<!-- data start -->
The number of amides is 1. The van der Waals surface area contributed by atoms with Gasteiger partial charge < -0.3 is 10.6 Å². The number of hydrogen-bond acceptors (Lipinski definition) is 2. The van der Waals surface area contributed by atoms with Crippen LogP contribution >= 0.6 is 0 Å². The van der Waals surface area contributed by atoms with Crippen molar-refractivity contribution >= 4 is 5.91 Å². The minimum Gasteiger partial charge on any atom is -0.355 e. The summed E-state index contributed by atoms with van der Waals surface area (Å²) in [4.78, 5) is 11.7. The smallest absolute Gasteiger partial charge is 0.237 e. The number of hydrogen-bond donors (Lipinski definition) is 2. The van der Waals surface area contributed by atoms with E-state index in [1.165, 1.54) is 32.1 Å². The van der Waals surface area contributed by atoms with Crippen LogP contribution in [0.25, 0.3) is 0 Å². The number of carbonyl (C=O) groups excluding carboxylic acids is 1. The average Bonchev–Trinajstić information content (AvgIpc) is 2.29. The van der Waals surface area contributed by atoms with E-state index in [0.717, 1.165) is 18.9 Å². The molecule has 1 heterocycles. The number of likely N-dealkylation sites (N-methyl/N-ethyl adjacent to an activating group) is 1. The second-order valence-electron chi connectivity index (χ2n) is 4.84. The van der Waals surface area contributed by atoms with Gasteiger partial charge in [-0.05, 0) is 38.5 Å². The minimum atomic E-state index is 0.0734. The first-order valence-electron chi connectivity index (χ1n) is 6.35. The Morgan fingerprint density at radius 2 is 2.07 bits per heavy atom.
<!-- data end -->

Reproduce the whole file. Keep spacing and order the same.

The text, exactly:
The number of amides is 1. The van der Waals surface area contributed by atoms with Gasteiger partial charge < -0.3 is 10.6 Å². The number of hydrogen-bond acceptors (Lipinski definition) is 2. The van der Waals surface area contributed by atoms with Crippen LogP contribution >= 0.6 is 0 Å². The van der Waals surface area contributed by atoms with Crippen molar-refractivity contribution >= 4 is 5.91 Å². The minimum Gasteiger partial charge on any atom is -0.355 e. The summed E-state index contributed by atoms with van der Waals surface area (Å²) in [4.78, 5) is 11.7. The smallest absolute Gasteiger partial charge is 0.237 e. The number of hydrogen-bond donors (Lipinski definition) is 2. The van der Waals surface area contributed by atoms with E-state index in [1.165, 1.54) is 32.1 Å². The van der Waals surface area contributed by atoms with Crippen LogP contribution in [0.25, 0.3) is 0 Å². The number of carbonyl (C=O) groups excluding carboxylic acids is 1. The average Bonchev–Trinajstić information content (AvgIpc) is 2.29. The van der Waals surface area contributed by atoms with E-state index in [0.717, 1.165) is 18.9 Å². The molecule has 1 heterocycles. The number of likely N-dealkylation sites (N-methyl/N-ethyl adjacent to an activating group) is 1. The second-order valence-electron chi connectivity index (χ2n) is 4.84. The van der Waals surface area contributed by atoms with Gasteiger partial charge in [-0.05, 0) is 38.5 Å². The minimum atomic E-state index is 0.0734. The first-order valence-electron chi connectivity index (χ1n) is 6.35. The Morgan fingerprint density at radius 2 is 2.07 bits per heavy atom.